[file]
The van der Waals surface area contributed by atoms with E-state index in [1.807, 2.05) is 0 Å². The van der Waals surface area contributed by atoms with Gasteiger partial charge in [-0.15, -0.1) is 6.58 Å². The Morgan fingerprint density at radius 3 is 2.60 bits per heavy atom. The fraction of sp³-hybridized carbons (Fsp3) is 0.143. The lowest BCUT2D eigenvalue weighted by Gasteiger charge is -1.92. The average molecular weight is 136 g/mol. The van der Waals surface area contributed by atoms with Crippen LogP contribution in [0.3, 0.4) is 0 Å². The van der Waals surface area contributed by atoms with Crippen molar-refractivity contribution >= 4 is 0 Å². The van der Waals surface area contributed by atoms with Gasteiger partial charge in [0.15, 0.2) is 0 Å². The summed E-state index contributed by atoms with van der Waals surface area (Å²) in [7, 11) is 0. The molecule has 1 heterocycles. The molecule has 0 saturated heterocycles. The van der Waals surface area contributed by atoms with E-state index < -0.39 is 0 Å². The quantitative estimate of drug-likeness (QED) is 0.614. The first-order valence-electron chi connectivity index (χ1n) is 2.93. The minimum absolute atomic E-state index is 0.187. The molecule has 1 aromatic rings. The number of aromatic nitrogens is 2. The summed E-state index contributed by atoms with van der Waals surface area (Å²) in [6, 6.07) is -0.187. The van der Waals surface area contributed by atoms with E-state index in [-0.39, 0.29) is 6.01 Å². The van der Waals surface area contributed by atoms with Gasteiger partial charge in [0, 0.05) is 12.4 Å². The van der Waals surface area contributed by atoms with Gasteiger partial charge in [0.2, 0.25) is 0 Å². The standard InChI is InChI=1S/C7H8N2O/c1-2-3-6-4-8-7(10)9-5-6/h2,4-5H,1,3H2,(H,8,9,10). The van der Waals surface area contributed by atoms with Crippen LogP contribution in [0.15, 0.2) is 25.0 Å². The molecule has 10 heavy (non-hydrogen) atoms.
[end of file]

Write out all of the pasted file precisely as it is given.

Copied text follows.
The van der Waals surface area contributed by atoms with E-state index in [1.807, 2.05) is 0 Å². The van der Waals surface area contributed by atoms with Gasteiger partial charge in [-0.15, -0.1) is 6.58 Å². The Morgan fingerprint density at radius 3 is 2.60 bits per heavy atom. The fraction of sp³-hybridized carbons (Fsp3) is 0.143. The lowest BCUT2D eigenvalue weighted by Gasteiger charge is -1.92. The average molecular weight is 136 g/mol. The van der Waals surface area contributed by atoms with Crippen LogP contribution in [0.3, 0.4) is 0 Å². The van der Waals surface area contributed by atoms with Crippen molar-refractivity contribution >= 4 is 0 Å². The van der Waals surface area contributed by atoms with Gasteiger partial charge in [0.15, 0.2) is 0 Å². The summed E-state index contributed by atoms with van der Waals surface area (Å²) in [7, 11) is 0. The molecule has 1 heterocycles. The molecule has 0 saturated heterocycles. The van der Waals surface area contributed by atoms with E-state index < -0.39 is 0 Å². The quantitative estimate of drug-likeness (QED) is 0.614. The first-order valence-electron chi connectivity index (χ1n) is 2.93. The minimum absolute atomic E-state index is 0.187. The molecule has 1 aromatic rings. The number of aromatic nitrogens is 2. The summed E-state index contributed by atoms with van der Waals surface area (Å²) in [6, 6.07) is -0.187. The van der Waals surface area contributed by atoms with E-state index in [-0.39, 0.29) is 6.01 Å². The van der Waals surface area contributed by atoms with Gasteiger partial charge in [0, 0.05) is 12.4 Å². The van der Waals surface area contributed by atoms with Gasteiger partial charge in [0.2, 0.25) is 0 Å². The standard InChI is InChI=1S/C7H8N2O/c1-2-3-6-4-8-7(10)9-5-6/h2,4-5H,1,3H2,(H,8,9,10). The van der Waals surface area contributed by atoms with Crippen LogP contribution in [0.15, 0.2) is 25.0 Å². The molecule has 10 heavy (non-hydrogen) atoms.